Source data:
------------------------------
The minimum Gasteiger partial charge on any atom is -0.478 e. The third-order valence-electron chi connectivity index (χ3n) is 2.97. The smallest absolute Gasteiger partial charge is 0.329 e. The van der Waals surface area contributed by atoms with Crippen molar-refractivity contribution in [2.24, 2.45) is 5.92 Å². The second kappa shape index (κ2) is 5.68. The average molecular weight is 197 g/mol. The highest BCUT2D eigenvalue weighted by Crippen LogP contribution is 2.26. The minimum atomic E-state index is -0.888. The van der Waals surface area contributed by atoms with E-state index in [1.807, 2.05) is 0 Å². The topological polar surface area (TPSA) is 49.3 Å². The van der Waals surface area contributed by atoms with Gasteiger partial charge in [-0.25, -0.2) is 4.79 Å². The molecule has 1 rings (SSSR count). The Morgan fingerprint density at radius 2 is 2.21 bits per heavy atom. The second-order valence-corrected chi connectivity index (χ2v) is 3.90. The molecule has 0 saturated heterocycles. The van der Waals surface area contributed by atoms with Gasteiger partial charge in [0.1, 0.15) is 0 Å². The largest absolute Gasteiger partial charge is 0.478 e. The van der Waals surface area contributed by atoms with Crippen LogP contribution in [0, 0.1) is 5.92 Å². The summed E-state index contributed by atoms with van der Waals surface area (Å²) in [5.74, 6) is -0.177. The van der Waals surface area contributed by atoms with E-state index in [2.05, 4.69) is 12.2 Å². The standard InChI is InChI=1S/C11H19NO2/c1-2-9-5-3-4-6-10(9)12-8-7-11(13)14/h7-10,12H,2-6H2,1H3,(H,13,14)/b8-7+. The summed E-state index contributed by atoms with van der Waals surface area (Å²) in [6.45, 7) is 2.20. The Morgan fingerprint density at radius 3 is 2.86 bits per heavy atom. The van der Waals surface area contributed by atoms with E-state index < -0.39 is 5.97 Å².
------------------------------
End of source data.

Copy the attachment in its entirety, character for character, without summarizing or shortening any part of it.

The minimum Gasteiger partial charge on any atom is -0.478 e. The third-order valence-electron chi connectivity index (χ3n) is 2.97. The smallest absolute Gasteiger partial charge is 0.329 e. The van der Waals surface area contributed by atoms with Crippen molar-refractivity contribution in [2.24, 2.45) is 5.92 Å². The second kappa shape index (κ2) is 5.68. The average molecular weight is 197 g/mol. The highest BCUT2D eigenvalue weighted by Crippen LogP contribution is 2.26. The minimum atomic E-state index is -0.888. The van der Waals surface area contributed by atoms with E-state index in [1.807, 2.05) is 0 Å². The topological polar surface area (TPSA) is 49.3 Å². The van der Waals surface area contributed by atoms with Gasteiger partial charge in [-0.25, -0.2) is 4.79 Å². The molecule has 1 rings (SSSR count). The Morgan fingerprint density at radius 2 is 2.21 bits per heavy atom. The second-order valence-corrected chi connectivity index (χ2v) is 3.90. The molecule has 0 saturated heterocycles. The van der Waals surface area contributed by atoms with Gasteiger partial charge in [0.1, 0.15) is 0 Å². The largest absolute Gasteiger partial charge is 0.478 e. The van der Waals surface area contributed by atoms with Crippen LogP contribution in [0, 0.1) is 5.92 Å². The summed E-state index contributed by atoms with van der Waals surface area (Å²) in [5.74, 6) is -0.177. The van der Waals surface area contributed by atoms with E-state index in [2.05, 4.69) is 12.2 Å². The standard InChI is InChI=1S/C11H19NO2/c1-2-9-5-3-4-6-10(9)12-8-7-11(13)14/h7-10,12H,2-6H2,1H3,(H,13,14)/b8-7+. The summed E-state index contributed by atoms with van der Waals surface area (Å²) in [6.45, 7) is 2.20. The Morgan fingerprint density at radius 3 is 2.86 bits per heavy atom. The van der Waals surface area contributed by atoms with E-state index < -0.39 is 5.97 Å².